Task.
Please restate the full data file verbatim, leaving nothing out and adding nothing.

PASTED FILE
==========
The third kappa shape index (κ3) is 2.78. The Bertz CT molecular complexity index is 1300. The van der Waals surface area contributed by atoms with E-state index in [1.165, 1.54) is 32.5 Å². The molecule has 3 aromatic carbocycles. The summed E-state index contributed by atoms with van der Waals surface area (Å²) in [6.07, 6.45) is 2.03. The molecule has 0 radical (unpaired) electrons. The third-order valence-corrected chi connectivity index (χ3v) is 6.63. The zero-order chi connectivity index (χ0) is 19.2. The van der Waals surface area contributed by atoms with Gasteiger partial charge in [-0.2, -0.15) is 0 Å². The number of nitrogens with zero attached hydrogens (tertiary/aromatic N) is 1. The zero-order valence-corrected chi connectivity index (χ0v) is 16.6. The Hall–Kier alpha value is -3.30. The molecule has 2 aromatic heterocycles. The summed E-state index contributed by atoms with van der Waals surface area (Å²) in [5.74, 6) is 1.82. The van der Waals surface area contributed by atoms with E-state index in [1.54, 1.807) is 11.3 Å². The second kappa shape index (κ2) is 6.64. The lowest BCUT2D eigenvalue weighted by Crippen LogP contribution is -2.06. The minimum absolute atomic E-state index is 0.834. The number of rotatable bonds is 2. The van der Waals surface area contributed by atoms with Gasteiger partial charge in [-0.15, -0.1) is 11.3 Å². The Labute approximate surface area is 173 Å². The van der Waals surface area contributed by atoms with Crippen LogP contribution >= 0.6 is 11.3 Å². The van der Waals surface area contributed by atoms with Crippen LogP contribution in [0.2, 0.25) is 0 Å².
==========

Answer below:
The third kappa shape index (κ3) is 2.78. The Bertz CT molecular complexity index is 1300. The van der Waals surface area contributed by atoms with E-state index in [1.165, 1.54) is 32.5 Å². The molecule has 3 aromatic carbocycles. The summed E-state index contributed by atoms with van der Waals surface area (Å²) in [6.07, 6.45) is 2.03. The molecule has 0 radical (unpaired) electrons. The third-order valence-corrected chi connectivity index (χ3v) is 6.63. The zero-order chi connectivity index (χ0) is 19.2. The van der Waals surface area contributed by atoms with Gasteiger partial charge in [-0.2, -0.15) is 0 Å². The number of nitrogens with zero attached hydrogens (tertiary/aromatic N) is 1. The zero-order valence-corrected chi connectivity index (χ0v) is 16.6. The Hall–Kier alpha value is -3.30. The molecule has 2 aromatic heterocycles. The summed E-state index contributed by atoms with van der Waals surface area (Å²) in [5.74, 6) is 1.82. The van der Waals surface area contributed by atoms with E-state index in [1.54, 1.807) is 11.3 Å². The second kappa shape index (κ2) is 6.64. The lowest BCUT2D eigenvalue weighted by Crippen LogP contribution is -2.06. The minimum absolute atomic E-state index is 0.834. The number of rotatable bonds is 2. The van der Waals surface area contributed by atoms with Gasteiger partial charge in [-0.15, -0.1) is 11.3 Å². The Labute approximate surface area is 173 Å². The van der Waals surface area contributed by atoms with Crippen LogP contribution >= 0.6 is 11.3 Å². The van der Waals surface area contributed by atoms with Crippen LogP contribution in [0.2, 0.25) is 0 Å².